1 / 11

# Confidence Intervals - PowerPoint PPT Presentation

Confidence Intervals. Underlying model: Unknown parameter We know how to calculate point estimates E.g. regression analysis But different data would change our estimates. So, we treat our estimates as random variables Want a measure of how confident we are in our estimate.

I am the owner, or an agent authorized to act on behalf of the owner, of the copyrighted work described.

## PowerPoint Slideshow about ' Confidence Intervals' - uriel-oneil

Download Policy: Content on the Website is provided to you AS IS for your information and personal use and may not be sold / licensed / shared on other websites without getting consent from its author.While downloading, if for some reason you are not able to download a presentation, the publisher may have deleted the file from their server.

- - - - - - - - - - - - - - - - - - - - - - - - - - E N D - - - - - - - - - - - - - - - - - - - - - - - - - -
Presentation Transcript

• Underlying model: Unknown parameter

• We know how to calculate point estimates

• E.g. regression analysis

• But different data would change our estimates.

• So, we treat our estimates as random variables

• Want a measure of how confident we are in our estimate.

• Calculate “Confidence Interval”

• If know how data sampled

• We can construct a Confidence Interval for an unknown parameter, q.

• A 95% C.I. gives a range such that true q is in interval 95% of the time.

• A 100(1-a) C.I. captures true q

(1-a) of the time.

• Smaller a, more sure true q falls in interval, but wider interval.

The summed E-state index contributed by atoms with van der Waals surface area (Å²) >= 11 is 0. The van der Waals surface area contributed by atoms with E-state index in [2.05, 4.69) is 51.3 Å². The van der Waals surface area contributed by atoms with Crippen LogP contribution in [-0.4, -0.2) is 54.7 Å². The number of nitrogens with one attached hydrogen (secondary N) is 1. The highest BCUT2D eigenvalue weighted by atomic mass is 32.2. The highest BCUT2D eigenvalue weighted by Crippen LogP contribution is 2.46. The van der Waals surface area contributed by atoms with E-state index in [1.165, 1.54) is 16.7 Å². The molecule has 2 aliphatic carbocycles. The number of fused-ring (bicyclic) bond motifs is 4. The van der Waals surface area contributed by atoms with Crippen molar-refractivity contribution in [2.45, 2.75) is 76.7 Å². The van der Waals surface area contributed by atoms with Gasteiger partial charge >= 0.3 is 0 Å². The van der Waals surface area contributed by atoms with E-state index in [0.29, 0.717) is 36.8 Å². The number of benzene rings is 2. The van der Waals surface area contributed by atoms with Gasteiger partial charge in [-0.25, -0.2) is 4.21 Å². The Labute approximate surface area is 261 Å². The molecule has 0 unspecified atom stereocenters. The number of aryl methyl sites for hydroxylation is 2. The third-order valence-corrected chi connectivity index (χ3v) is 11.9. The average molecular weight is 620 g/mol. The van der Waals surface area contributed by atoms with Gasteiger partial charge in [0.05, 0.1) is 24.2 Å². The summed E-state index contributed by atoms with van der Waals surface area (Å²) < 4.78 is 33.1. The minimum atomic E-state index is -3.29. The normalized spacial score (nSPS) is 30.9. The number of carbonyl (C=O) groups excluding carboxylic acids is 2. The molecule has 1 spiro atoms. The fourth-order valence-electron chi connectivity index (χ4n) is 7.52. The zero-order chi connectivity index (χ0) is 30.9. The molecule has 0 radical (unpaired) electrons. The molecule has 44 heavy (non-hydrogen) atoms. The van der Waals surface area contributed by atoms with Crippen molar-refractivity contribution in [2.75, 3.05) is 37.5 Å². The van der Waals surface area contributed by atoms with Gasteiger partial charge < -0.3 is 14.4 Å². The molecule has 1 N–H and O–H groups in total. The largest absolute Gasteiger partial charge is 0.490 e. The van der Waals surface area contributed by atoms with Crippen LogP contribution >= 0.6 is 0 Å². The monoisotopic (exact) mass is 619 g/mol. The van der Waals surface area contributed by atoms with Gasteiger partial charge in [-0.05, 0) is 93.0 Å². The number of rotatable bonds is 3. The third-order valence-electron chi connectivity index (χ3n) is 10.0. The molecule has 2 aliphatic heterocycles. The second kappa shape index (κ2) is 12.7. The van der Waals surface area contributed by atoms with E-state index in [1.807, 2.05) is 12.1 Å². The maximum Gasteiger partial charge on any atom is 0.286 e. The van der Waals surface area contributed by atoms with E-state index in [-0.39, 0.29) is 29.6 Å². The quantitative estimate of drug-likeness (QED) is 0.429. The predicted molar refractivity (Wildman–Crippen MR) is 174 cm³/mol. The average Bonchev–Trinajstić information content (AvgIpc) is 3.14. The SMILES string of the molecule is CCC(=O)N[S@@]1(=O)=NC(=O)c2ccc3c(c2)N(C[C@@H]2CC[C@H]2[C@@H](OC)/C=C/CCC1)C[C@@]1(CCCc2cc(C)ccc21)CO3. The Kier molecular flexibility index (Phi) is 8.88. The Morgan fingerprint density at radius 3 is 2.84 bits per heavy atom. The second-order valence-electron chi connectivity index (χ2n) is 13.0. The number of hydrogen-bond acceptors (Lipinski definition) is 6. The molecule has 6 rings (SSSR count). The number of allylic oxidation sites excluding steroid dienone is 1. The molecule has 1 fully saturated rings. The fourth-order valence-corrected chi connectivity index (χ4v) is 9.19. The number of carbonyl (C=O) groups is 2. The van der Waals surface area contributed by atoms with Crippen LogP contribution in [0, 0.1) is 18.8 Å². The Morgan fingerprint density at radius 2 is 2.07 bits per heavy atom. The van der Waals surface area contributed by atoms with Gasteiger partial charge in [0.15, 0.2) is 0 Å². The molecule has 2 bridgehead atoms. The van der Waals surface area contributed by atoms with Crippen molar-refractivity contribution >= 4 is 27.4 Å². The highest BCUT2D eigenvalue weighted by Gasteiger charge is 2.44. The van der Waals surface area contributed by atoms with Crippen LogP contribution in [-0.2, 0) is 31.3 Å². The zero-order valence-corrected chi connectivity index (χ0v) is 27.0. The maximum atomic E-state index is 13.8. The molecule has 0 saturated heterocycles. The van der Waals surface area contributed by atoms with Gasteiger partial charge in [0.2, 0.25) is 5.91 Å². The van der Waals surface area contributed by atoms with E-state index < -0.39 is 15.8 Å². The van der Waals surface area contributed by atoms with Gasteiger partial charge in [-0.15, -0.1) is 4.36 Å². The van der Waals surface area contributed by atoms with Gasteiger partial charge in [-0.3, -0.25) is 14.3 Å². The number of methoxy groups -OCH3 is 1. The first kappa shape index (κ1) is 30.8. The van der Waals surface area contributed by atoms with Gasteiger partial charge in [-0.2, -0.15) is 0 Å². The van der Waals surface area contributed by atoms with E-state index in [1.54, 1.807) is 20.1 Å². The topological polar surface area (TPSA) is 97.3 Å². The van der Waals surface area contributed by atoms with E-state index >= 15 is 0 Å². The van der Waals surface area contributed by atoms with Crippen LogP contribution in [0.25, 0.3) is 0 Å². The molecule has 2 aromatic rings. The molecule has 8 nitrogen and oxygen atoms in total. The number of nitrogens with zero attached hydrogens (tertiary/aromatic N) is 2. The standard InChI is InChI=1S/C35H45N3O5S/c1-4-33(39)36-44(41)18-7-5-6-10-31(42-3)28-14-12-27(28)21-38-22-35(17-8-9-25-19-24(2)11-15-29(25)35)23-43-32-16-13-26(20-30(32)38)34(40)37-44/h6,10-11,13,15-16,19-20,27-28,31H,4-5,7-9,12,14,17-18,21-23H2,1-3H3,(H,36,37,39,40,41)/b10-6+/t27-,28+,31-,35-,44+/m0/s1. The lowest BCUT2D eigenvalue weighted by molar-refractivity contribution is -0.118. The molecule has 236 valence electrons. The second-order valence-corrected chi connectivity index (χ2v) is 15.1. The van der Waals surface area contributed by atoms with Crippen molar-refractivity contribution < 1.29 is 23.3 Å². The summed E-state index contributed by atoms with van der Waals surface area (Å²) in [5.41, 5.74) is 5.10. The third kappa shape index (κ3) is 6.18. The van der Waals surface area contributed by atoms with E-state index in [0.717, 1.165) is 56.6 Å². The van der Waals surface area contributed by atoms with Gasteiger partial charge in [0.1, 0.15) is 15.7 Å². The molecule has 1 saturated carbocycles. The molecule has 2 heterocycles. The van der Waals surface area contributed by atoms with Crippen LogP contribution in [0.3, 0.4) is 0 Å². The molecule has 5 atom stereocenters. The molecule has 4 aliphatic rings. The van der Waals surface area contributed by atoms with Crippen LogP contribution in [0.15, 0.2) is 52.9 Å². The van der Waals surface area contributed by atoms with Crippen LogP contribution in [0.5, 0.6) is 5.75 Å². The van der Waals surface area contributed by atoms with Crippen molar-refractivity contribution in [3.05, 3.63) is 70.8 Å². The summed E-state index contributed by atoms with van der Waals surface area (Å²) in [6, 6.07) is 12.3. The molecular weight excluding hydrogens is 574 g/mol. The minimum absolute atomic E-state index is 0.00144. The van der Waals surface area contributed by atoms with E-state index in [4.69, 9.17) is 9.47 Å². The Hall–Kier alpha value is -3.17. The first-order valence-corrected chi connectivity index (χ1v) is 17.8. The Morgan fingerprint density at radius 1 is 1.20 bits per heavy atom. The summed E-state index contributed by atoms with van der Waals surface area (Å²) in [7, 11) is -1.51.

• Lead in drinking water causes serious health problems.

• To test contamination, require a control site.

• Problems:

• Lead concentration in control site?

• Estimate 95% confidence interval

• Recall U.S. gas market question:

• By how much does gas consumption decrease when price increases?

• Our linear model:

• Estimate of b1: -.04237.

• How confident are we in this estimate?

• Construct 90% C.I. for this estimate

If Data ~N(m,s2)

• Since we don’t know s, use t-distribution.

• 95% C.I. for m:

• s is standard error of mean.

• t97.5 is critical value of t distribution

• Draw on board (Prob = 2.5%)

• Similar to Normal Distribution

• Requires “degrees of freedom”.

• df = (# data points) – (# variables).

• E.g. mean of lead concentration, 8 samples, one variable: d.f.=7.

• Higher d.f., closer t is to Normal distribution.

• Can use “Bootstrapping”.

• Draw large sample with replacement

• Calculate mean

• Repeat many times

• Draw histogram of sample means

• Calculate empirical 95% C.I.

• Requires no previous knowledge of underlying process

• Mean=51.39, s=5.75, t97.5=2.365

• Lower=51.39-(5.75)(2.365)

• Upper= 51.39+(5.75)(2.365)

• C.I. = [37.8,65.0]

• Using bootstrapped samples:

• C.I. = [40.8,62.08]

Coefficients:

Value Std. Error t value Pr(>|t|)

(Intercept) -0.0898134 0.0507787 -1.7687217 0.0867802

PG -0.0423712 0.0098406 -4.3057672 0.0001551

Y 0.0001587 0.0000068 23.4188561 0.0000000

PNC -0.1013809 0.0617077 -1.6429209 0.1105058

PUC -0.0432496 0.0241442 -1.7913093 0.0830122

Residual standard error: 0.02680668 on 31 degrees of freedom

Multiple R-Squared: 0.9678838

F-statistic: 233.5615 on 4 and 31 degrees of freedom, the p-value is 0

• b2=-.04237, s=.00984

• 90% C.I.: t95=1.695 (d.f.=37-5=32)

• C.I. = [-.0591,-.0256]

• Using bootstrapped samples:

• C.I. = [-.063,-.026]

• Response is probably between 2.5 gallons and 6 gallons.

• There is a 95% chance that the true average lead concentration lies in this range.

• There is a 90% chance that the true value of b1 lies in this range.

• Also can calculate “confidence region” for 2 or more variables.